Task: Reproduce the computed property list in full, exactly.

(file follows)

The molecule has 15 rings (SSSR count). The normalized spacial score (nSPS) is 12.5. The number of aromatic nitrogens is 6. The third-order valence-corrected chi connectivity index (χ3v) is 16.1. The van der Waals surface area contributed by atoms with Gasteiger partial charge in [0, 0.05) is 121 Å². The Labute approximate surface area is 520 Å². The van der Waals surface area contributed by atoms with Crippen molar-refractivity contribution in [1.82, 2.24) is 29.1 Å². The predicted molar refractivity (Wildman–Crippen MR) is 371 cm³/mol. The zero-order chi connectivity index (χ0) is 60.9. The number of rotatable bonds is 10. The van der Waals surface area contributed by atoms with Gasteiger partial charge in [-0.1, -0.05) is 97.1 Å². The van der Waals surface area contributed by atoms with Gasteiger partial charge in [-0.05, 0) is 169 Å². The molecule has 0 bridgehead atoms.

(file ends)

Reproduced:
The molecule has 15 rings (SSSR count). The normalized spacial score (nSPS) is 12.5. The number of aromatic nitrogens is 6. The third-order valence-corrected chi connectivity index (χ3v) is 16.1. The van der Waals surface area contributed by atoms with Gasteiger partial charge in [0, 0.05) is 121 Å². The Labute approximate surface area is 520 Å². The van der Waals surface area contributed by atoms with Crippen molar-refractivity contribution in [1.82, 2.24) is 29.1 Å². The predicted molar refractivity (Wildman–Crippen MR) is 371 cm³/mol. The zero-order chi connectivity index (χ0) is 60.9. The number of rotatable bonds is 10. The van der Waals surface area contributed by atoms with Gasteiger partial charge in [-0.1, -0.05) is 97.1 Å². The van der Waals surface area contributed by atoms with Gasteiger partial charge in [-0.05, 0) is 169 Å². The molecule has 0 bridgehead atoms.